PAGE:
Malkin’s injury. At the time when Malkin went down, it seemed that the Penguins’ season was in serious jeopardy. They had just started to play really well over the last couple months, then Malkin goes down for the rest of the regular season and a few playoff games. If this hadn’t happened, the “HBK Line” probably would’ve never been born. Hagelin and Kessel were playing with Geno, and they were playing well, but when Bonino centered the line in Malkin’s absence, it shot to another level. All three guys levels of play went way up. They found perfect chemistry with each other and it was the perfect blend of speed, skill, and hockey smarts on one line. Call it the first, second, or third line. Call it the HBK Line. Call it whatever you want, this was the best line in hockey. And it wasn’t even close.

The Baby Pens grew up. Would the Penguins have won the Stanley Cup without Bryan Rust, Tommy Kuhnhackl, and/or Conor Sheary? Nope. These three guys were amazing. Rust showed he could play on any line. He could grind it out on the 4th line, but still showed skill to play with Crosby or Geno on the 1st and 2nd lines. Rust scored some big goals in the playoffs, probably none bigger than his two in game seven of the ECF against Tampa. Sheary was brilliant in the 1st round against the Rangers. His speed and forecheck was ridiculous. He definitely got tired as the playoffs went along, but after being a healthy scratch, he found some new energy and was a force again in the Stanley Cup Final. He scored a huge OT goal in game two. Kuhnhackl was a little more quiet in terms of the scoresheet, but don’t think that he didn’t have an impact. He was great on the penalty kill and found great chemistry with 39 year-old magician Matt Cullen.

Fleury’s concussions lead Matt Murray into stardom. Matthew F. Murray. And the “F” standing for “Freaking.” What a dude. What a goalie. This guy will be a star for years to come. He’s 22 and plays with the calming presence of a 32 year-old. He’s only going to get better. That’s scary. Some think that Murray deserved the Conn Smythe, and there’s definitely a case for it. He was amazing, and the Penguins wouldn’t have won without him.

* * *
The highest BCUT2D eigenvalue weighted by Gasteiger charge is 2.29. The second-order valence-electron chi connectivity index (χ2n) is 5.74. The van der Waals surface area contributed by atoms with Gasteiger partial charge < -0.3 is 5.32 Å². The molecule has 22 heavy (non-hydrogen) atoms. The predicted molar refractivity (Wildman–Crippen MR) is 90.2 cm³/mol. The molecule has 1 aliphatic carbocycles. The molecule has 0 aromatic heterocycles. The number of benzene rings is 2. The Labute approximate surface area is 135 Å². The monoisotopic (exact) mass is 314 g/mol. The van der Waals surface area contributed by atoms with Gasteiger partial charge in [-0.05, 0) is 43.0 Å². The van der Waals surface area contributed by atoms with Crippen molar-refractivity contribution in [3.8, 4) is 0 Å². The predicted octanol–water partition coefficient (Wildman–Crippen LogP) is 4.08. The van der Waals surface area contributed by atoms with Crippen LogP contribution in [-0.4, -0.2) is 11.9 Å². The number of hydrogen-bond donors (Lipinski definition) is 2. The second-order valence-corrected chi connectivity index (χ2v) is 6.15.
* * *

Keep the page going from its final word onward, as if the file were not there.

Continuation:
The “underachievers”….achieved. Ben Lovejoy. Ian Cole. Justin Schultz. Eric Fehr. Olli Maatta. These guys were vital to the Penguins success this season, especially down the stretch. When Daley went down for the season in the playoffs, the other D-men stood tall and played insanely well. Maatta responded very well to being a healthy scratch after constantly getting beat one-on-one. He played some of the best defensive hockey of his career. Eric Fehr helped stabilize the fourth line with Kuhnhackl and Cullen, and helped out a lot on the penalty kill. And how great were Ian Cole, Ben Lovejoy, and Justin Schultz? They were more than solid on defense and helped the Penguins move the puck up the ice. They did exactly what Sully needed them to do.

The other defensemen. All eyes go to Letang when he’s on the ice, but what about his partner for most of the playoffs? Brian Dumoulin is a stud. He’s just…so solid. He made maybe two mistakes all postseason. So solid in the defensive zone and has wheels for a “defensive” defenseman.